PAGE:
But if necessary, we are prepared to sell and move somewhere with a much lower COL, to get our hands on the house money that then could go a lot farther somewhere else.

We also have no kids, and so want to do our best to spend what we have rather than pinching too much and leaving way more than we'd like. So who knows, maybe at some point we'd dip into the equity and go out with a bang!
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Old 08-08-2013, 11:16 AM   #34
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Would I rather have one 11% home in Texas, or an 7% home on Texas and a 4% summer home in the mountains of Colorado :-)? My wife and I disagree on this topic. There is an argument for one really nice home where you spend most of your time rather than two less nice home you split, but I want a summer home.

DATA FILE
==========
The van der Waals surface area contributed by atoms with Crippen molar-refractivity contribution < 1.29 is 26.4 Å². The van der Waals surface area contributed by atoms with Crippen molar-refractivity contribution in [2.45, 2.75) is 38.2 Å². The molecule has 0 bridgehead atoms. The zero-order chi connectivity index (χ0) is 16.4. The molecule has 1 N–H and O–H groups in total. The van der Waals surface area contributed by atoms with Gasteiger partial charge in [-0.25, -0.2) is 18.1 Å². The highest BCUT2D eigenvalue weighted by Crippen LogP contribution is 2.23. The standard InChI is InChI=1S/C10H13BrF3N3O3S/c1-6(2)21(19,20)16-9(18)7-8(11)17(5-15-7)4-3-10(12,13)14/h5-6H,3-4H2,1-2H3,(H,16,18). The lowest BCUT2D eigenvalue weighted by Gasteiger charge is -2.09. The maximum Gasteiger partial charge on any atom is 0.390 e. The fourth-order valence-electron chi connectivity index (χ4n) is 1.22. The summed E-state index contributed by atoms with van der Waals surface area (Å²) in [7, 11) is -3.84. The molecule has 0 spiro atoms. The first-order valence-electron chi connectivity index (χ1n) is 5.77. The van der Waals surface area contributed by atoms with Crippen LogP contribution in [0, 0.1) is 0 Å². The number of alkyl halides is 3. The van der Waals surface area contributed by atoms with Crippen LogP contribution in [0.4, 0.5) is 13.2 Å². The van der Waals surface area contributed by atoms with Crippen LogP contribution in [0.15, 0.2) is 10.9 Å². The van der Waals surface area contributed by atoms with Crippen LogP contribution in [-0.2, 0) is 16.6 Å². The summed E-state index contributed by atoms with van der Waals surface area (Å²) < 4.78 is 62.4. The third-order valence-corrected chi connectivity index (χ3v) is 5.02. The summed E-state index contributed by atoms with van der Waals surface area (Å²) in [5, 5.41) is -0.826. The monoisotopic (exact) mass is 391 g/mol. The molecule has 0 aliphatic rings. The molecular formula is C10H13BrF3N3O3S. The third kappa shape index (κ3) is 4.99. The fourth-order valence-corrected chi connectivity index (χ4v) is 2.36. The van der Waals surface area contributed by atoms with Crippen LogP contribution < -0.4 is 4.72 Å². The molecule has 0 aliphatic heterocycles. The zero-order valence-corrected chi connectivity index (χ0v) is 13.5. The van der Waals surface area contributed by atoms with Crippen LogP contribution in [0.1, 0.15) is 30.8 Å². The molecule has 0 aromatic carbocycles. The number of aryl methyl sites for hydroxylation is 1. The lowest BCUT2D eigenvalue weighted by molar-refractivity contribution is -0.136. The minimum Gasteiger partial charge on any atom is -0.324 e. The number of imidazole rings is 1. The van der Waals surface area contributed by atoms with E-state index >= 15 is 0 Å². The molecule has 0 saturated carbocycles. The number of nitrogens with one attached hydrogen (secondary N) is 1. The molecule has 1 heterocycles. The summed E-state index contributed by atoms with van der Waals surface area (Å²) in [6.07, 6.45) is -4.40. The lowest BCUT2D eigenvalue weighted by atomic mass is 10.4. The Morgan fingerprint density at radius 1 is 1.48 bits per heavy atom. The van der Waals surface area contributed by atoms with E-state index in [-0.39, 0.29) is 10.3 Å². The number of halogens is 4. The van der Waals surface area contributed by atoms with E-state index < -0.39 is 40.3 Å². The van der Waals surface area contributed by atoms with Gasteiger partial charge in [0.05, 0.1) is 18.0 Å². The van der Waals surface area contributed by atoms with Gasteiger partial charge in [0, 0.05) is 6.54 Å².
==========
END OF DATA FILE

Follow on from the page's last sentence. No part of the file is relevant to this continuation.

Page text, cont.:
I do not know about real estate in Co, but some summer areas can be quite expensive. As stated several times, my summer home in the boonies is 1800 sq.ft., but has the same value as my main home of 2700 sq.ft. in a metropolitan suburb area. Each is 11% of net worth, and just a bit above average for their subdivision.

I was initially shocked when we first looked into this. You would think boonies homes are cheap, but a popular summer area that we first looked into sent us scrambling. An empty 1-acre lot back in 2005 cost $100K to $150K. A shack (literally!) on a tiny 1/8 acre lot had the asking price of $100K. Nice homes ran from $300K to $1MM+. Condos or town homes were $250K+, and all sold out. Prices have come down though since that bubble.